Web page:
For 2008–09, the Governor’s budget proposes to increase spending for the RC system by about $142 million, including an increase of about $120 million from the General Fund. This increase reflects estimated growth in caseloads but not increases in costs and utilization.

Recent Data Suggest Caseload Estimate Is on Target. Recent data through December 2007 indicate that the average annual caseload is likely to be about 100 below the revised level that DDS has estimated in the current year (221,655 clients) and at about the level that DDS has estimated in the budget year.

Estimate Fails to Take Into Account Cost and Utilization Growth. Increased costs for RC purchase of services are driven by three major factors: (1) increases in caseload, (2) increases in the costs of the services provided, and (3) increases in utilization of services by RC clients. The estimating methodology that the administration uses to forecast growth in RC purchase of services indicates that caseload growth is being outstripped by increased costs and utilization of services. The administration indicates that until it has a better understanding of what is causing the growth in costs and utilization, only caseload growth will be funded (on an average cost–per–client basis). Therefore, the administration does not propose to fund projected growth due to estimated cost and utilization, totaling about $113 million General Fund the budget year.

Analyst’s Recommendation

We recommend the Legislature take into account that the RCs are likely underbudgeted by as much as $113 million General Fund in the budget year. We further recommend the Legislature require the department to report at budget hearings on the specific causes for increased utilization and costs. In our view, without accurate information about what is causing increased utilization and costs, the Legislature lacks the information it needs to assess the causes of the rapid growth in the RC program and determine which policies would be most effective to contain these costs.

We note that in our Analysis of the 2006–07 Budget Bill, (page C–156) we recommended that the Legislature direct the Department of Finance’s Office of State Audits and Evaluations to conduct an audit to evaluate the accuracy and the consistency of the purchase of services data now being reported by RCs. Because the accuracy and consistency of these data are now uncertain, the state lacks tools that are needed to exercise strong fiscal oversight over RC spending. An improvement in the way expenditure data are reported has additional potential benefits. It could improve the quality of the data used by DDS for budget forecasts, so that its budget request to the Legislature could more closely match the actual funding required to support community services programs.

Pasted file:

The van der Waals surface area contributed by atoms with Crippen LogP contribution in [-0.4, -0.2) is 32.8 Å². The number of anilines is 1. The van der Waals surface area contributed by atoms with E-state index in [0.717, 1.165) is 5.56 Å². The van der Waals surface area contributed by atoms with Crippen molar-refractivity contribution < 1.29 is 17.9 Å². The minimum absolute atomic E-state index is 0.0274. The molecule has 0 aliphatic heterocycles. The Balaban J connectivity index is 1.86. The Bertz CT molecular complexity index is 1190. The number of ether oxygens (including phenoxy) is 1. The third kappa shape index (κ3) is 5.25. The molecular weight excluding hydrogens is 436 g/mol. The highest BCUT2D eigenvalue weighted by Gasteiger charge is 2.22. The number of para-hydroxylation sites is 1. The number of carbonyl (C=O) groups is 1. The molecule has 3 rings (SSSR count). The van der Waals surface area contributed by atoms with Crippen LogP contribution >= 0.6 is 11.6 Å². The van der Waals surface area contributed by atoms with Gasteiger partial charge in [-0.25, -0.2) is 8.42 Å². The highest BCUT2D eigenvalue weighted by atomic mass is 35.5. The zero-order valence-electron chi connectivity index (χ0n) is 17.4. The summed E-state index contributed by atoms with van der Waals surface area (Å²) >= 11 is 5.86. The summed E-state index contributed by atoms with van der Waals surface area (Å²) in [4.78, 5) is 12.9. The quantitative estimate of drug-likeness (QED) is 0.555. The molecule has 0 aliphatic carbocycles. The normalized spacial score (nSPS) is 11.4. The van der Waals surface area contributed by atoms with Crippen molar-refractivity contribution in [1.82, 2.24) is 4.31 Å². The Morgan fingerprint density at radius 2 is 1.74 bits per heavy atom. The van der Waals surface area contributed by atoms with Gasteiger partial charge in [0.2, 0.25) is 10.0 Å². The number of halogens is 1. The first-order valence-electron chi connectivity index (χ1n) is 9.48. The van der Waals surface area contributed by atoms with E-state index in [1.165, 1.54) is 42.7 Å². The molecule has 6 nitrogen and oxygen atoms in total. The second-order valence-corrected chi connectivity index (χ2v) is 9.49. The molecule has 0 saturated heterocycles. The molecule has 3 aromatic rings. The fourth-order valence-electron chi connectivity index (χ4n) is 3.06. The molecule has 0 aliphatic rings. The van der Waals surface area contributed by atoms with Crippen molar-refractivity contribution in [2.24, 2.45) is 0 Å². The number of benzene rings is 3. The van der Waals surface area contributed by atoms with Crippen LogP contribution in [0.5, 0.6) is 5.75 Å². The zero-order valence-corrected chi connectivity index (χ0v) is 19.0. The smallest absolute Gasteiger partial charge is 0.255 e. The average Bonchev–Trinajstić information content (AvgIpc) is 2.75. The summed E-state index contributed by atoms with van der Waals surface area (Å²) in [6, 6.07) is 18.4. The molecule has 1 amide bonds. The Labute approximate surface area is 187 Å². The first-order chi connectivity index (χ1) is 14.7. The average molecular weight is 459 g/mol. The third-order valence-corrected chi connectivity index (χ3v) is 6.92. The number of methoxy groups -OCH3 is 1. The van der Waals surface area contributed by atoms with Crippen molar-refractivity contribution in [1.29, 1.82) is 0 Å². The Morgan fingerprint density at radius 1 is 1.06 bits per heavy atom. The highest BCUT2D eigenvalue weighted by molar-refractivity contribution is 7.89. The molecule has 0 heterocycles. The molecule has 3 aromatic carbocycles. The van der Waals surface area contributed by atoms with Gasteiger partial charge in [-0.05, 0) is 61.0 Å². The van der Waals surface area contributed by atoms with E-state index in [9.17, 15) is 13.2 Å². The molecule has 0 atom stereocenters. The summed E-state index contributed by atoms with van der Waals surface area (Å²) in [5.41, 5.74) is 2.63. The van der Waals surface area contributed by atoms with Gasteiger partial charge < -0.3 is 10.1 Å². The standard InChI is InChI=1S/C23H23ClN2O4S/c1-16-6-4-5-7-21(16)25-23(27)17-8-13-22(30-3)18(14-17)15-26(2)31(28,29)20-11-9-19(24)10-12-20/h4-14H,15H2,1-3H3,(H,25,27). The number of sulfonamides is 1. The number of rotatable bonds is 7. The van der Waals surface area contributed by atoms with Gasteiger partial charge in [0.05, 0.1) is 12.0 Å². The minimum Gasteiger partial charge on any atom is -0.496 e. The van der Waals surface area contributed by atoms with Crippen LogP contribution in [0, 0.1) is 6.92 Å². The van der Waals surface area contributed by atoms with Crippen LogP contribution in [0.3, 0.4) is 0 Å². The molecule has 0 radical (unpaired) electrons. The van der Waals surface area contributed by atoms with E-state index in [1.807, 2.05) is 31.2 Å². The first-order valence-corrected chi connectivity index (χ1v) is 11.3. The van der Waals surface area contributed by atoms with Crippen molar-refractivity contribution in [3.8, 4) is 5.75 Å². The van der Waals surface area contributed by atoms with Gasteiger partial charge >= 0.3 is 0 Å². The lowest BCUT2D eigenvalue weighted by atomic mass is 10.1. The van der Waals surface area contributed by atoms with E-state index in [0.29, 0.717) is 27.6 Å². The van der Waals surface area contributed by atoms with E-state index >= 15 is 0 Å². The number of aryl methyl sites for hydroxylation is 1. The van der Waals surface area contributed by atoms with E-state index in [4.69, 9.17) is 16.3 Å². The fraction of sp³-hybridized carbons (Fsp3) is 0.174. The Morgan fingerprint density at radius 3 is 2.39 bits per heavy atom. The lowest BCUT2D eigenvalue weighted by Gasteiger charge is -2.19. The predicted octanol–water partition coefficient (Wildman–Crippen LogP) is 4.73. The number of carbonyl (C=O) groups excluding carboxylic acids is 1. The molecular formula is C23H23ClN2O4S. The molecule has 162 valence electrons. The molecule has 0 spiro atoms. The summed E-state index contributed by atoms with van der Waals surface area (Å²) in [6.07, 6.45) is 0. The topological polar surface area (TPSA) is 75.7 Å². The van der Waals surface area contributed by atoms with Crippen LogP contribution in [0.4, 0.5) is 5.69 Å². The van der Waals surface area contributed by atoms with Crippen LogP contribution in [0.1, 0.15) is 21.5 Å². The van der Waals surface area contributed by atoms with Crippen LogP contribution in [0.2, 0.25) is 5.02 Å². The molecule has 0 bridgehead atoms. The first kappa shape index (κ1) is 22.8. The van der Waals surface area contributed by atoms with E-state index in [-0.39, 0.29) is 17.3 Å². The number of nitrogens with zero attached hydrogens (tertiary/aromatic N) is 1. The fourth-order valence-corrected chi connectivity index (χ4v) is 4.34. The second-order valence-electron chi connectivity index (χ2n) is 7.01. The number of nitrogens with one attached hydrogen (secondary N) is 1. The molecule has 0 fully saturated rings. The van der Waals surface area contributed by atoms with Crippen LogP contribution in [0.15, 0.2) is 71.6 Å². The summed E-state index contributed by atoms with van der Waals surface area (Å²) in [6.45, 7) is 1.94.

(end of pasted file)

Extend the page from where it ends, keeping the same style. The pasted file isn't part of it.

The administration has indicated that it will provide updated information on the overall RC caseload trend, change in the mix of RC clients, and trends in the cost and utilization of services at the time of the May Revision. We will continue to monitor caseload trends and will recommend appropriate adjustments, if necessary, in May when DDS’ updated budget request is presented to the Legislature.

Report on Potential RC Savings Measures Overdue

Chapter 188, Statutes of 2007 (AB 203, Committee on Budget) requires DDS to develop a plan of options for consideration by the administration and the Legislature to better control RC costs of operating and providing services. The plan is required to include a wide range of options with an analysis of the advantages and disadvantages of each. The plan was due to the Legislature on October 1, 2007. At the time this analysis was prepared, the report was five months overdue.

Analyst’s Recommendation. We recommend the Legislature require the administration to report at budget hearings on the status of the overdue plan to control RC costs.

Return to Health and Social Services Table of Contents, 2008-09 Budget Analysis
Return to Full Table of Contents, 2008-09 Budget Analysis